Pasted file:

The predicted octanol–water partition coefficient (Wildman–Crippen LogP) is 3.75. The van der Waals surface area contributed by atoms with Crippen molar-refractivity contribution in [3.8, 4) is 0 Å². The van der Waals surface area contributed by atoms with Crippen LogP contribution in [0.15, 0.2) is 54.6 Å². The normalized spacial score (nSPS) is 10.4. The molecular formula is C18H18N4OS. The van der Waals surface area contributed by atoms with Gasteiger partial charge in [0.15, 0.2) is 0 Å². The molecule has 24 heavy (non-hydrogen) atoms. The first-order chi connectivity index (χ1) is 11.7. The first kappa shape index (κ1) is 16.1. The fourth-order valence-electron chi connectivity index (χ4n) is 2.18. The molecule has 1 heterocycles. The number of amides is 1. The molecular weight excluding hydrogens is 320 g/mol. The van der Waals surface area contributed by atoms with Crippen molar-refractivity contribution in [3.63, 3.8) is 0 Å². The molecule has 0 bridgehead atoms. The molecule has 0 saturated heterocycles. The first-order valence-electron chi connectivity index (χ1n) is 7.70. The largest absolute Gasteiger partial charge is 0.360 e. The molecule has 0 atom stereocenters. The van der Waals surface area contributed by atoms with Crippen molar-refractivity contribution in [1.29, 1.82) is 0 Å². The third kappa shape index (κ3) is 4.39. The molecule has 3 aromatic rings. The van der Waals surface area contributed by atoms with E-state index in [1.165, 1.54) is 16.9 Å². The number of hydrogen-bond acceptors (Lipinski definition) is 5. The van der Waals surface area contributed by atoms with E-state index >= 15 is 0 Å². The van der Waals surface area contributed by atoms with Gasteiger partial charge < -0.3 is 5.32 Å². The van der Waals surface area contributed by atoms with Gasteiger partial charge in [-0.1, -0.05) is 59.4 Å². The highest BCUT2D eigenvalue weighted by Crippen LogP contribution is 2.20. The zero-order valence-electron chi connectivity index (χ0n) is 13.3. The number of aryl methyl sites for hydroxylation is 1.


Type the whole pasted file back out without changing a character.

The predicted octanol–water partition coefficient (Wildman–Crippen LogP) is 3.75. The van der Waals surface area contributed by atoms with Crippen molar-refractivity contribution in [3.8, 4) is 0 Å². The van der Waals surface area contributed by atoms with Crippen LogP contribution in [0.15, 0.2) is 54.6 Å². The normalized spacial score (nSPS) is 10.4. The molecular formula is C18H18N4OS. The van der Waals surface area contributed by atoms with Gasteiger partial charge in [0.15, 0.2) is 0 Å². The molecule has 24 heavy (non-hydrogen) atoms. The first-order chi connectivity index (χ1) is 11.7. The first kappa shape index (κ1) is 16.1. The fourth-order valence-electron chi connectivity index (χ4n) is 2.18. The molecule has 1 heterocycles. The number of amides is 1. The molecular weight excluding hydrogens is 320 g/mol. The van der Waals surface area contributed by atoms with Crippen molar-refractivity contribution in [3.63, 3.8) is 0 Å². The molecule has 0 bridgehead atoms. The molecule has 0 saturated heterocycles. The first-order valence-electron chi connectivity index (χ1n) is 7.70. The largest absolute Gasteiger partial charge is 0.360 e. The molecule has 0 atom stereocenters. The van der Waals surface area contributed by atoms with Crippen molar-refractivity contribution in [1.29, 1.82) is 0 Å². The third kappa shape index (κ3) is 4.39. The molecule has 3 aromatic rings. The van der Waals surface area contributed by atoms with E-state index in [1.165, 1.54) is 16.9 Å². The number of hydrogen-bond acceptors (Lipinski definition) is 5. The van der Waals surface area contributed by atoms with E-state index >= 15 is 0 Å². The van der Waals surface area contributed by atoms with Gasteiger partial charge < -0.3 is 5.32 Å². The van der Waals surface area contributed by atoms with Gasteiger partial charge in [-0.1, -0.05) is 59.4 Å². The highest BCUT2D eigenvalue weighted by Crippen LogP contribution is 2.20. The zero-order valence-electron chi connectivity index (χ0n) is 13.3. The number of aryl methyl sites for hydroxylation is 1.